Yet the nervousness has eased during the past two months. The HSBC private bank survey reveals the advice offered in most newsletters is to ignore the noise and not worry too much; the markets are still connected to the economy and, while the economy might not be great, it’s OK – so there is no need to panic.
The graph below shows there were big outflows of everything bar money market funds from September to December 2018, flows that have since gone net positive. February is the latest Morningstar data at the time of writing.
Money is going back into funds but, according to Ellis, what investors are looking for in this late-cycle stage is alpha-generating options. “They want to know where they can get the last extra piece of juice out of this bull run. To do that, you have to find things where the underlying growth story looks more compelling than just a general exposure to risk assets.”
As a result, this has necessarily pushed professional investors into finding more niche areas to invest in.
There are two ways to approach this: one is to find technically challenging investment strategies that make money through their sophistication; and the other is to find things that are easy to understand but just happen not to be mainstream. It’s the latter approach that is winning.
“It’s like buying a modern car,” says Ellis. “Open the bonnet and I don’t want to touch anything. I’m not even going to plug my laptop into it to do a self-diagnosis.
“A lot of what we do now is a bit like that. It’s smarter, it’s better engineered, there is far more quantitative skill involved than there was 10-15 years ago. But for customers, that is quite dry. We want them to still feel engaged in what is going on.
This brings us back to thematic investing. Themes give a narrative scaffolding to an investment story, one that is understandable to the unsophisticated but still relevant to investment experts.
“It’s a human thing,” says Ellis. “It’s easier to respond to a story than to a micro-analysis of global macro forces and relative valuations or Sharpe ratios. The technical stuff that we find fascinating, to a consumer is just an outcome.”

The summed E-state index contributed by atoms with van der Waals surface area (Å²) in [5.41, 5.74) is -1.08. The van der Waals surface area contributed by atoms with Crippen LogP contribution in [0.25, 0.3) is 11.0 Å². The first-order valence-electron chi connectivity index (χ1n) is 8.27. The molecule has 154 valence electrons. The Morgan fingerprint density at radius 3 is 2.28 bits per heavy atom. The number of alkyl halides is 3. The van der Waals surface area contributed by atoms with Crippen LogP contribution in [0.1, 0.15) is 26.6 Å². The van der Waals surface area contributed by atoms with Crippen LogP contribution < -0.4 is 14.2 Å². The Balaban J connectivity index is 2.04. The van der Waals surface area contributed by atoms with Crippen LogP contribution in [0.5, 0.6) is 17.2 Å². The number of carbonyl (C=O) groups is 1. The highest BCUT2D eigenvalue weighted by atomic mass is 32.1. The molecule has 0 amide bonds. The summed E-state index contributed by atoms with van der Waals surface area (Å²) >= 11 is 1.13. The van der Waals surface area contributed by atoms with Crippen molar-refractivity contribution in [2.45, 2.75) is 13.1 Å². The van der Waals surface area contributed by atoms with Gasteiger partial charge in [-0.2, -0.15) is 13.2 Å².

These thematic stories are growing in importance, particularly in the advisory and direct-to-consumer channels, says Ellis.
A number of private banks have started inviting their clients to regular seminars where they meet captains of industry in various emerging technologies, so they can hear from industry practioners.
“Take Elon Musk,” says Ellis. “Imagine 25 people in the room worth $10m each and he talks for half an hour about the dynamics of driverless cars, electric vehicles and where we are in terms of extending the journey time for battery life, etc. That’s the sort of thing people will get, and be able to understand the opportunity in that sector.”
According to Ellis, the move towards story-driven investment sales started in the advisory space but has now moved into the discretionary space, too.
“Just because you are very sophisticated doesn’t mean you aren’t inspired by the same stories. The only difference is that you’ve got the wherewithal to participate in more of them and you may have access to better quality information.”
To persuade any investor to put money in a fund, you still need to appeal to their more technical aspects – showing them correlations and fund behaviour in different market conditions. But when it comes to appealing to the end investor, the most vital question, says Ellis, is: “What’s the story?”